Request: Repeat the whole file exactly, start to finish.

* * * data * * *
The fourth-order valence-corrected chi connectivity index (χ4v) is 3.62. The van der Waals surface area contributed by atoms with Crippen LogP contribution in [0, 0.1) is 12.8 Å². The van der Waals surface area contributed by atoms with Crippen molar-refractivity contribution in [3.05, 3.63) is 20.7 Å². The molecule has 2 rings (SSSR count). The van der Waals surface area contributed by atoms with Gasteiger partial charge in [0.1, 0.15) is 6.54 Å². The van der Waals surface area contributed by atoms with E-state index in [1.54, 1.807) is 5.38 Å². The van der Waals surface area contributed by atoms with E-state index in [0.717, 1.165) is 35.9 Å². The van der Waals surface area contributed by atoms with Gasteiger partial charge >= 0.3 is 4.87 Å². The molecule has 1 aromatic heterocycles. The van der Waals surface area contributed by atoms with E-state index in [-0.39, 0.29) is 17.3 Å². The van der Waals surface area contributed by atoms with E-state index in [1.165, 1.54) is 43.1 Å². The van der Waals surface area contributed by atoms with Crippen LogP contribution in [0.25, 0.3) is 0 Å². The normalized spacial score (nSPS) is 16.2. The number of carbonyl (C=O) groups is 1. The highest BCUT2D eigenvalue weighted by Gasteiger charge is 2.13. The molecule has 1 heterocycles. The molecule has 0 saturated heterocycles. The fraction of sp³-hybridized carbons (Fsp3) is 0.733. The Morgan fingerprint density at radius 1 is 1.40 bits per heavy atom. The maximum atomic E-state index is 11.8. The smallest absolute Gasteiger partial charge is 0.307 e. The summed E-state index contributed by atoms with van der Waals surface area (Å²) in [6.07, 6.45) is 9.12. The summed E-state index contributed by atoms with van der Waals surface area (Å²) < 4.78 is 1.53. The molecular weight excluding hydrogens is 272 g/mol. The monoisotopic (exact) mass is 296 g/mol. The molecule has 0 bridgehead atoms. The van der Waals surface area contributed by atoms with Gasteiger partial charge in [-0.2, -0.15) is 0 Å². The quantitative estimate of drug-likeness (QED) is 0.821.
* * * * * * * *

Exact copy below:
The fourth-order valence-corrected chi connectivity index (χ4v) is 3.62. The van der Waals surface area contributed by atoms with Crippen LogP contribution in [0, 0.1) is 12.8 Å². The van der Waals surface area contributed by atoms with Crippen molar-refractivity contribution in [3.05, 3.63) is 20.7 Å². The molecule has 2 rings (SSSR count). The van der Waals surface area contributed by atoms with Gasteiger partial charge in [0.1, 0.15) is 6.54 Å². The van der Waals surface area contributed by atoms with E-state index in [1.54, 1.807) is 5.38 Å². The van der Waals surface area contributed by atoms with E-state index in [0.717, 1.165) is 35.9 Å². The van der Waals surface area contributed by atoms with Gasteiger partial charge >= 0.3 is 4.87 Å². The molecule has 1 aromatic heterocycles. The van der Waals surface area contributed by atoms with E-state index in [-0.39, 0.29) is 17.3 Å². The van der Waals surface area contributed by atoms with E-state index in [1.165, 1.54) is 43.1 Å². The van der Waals surface area contributed by atoms with Crippen LogP contribution in [0.25, 0.3) is 0 Å². The normalized spacial score (nSPS) is 16.2. The number of carbonyl (C=O) groups is 1. The highest BCUT2D eigenvalue weighted by Gasteiger charge is 2.13. The molecule has 1 heterocycles. The molecule has 0 saturated heterocycles. The fraction of sp³-hybridized carbons (Fsp3) is 0.733. The Morgan fingerprint density at radius 1 is 1.40 bits per heavy atom. The maximum atomic E-state index is 11.8. The smallest absolute Gasteiger partial charge is 0.307 e. The summed E-state index contributed by atoms with van der Waals surface area (Å²) in [6.07, 6.45) is 9.12. The summed E-state index contributed by atoms with van der Waals surface area (Å²) < 4.78 is 1.53. The molecular weight excluding hydrogens is 272 g/mol. The monoisotopic (exact) mass is 296 g/mol. The molecule has 0 bridgehead atoms. The van der Waals surface area contributed by atoms with Gasteiger partial charge in [-0.2, -0.15) is 0 Å². The quantitative estimate of drug-likeness (QED) is 0.821.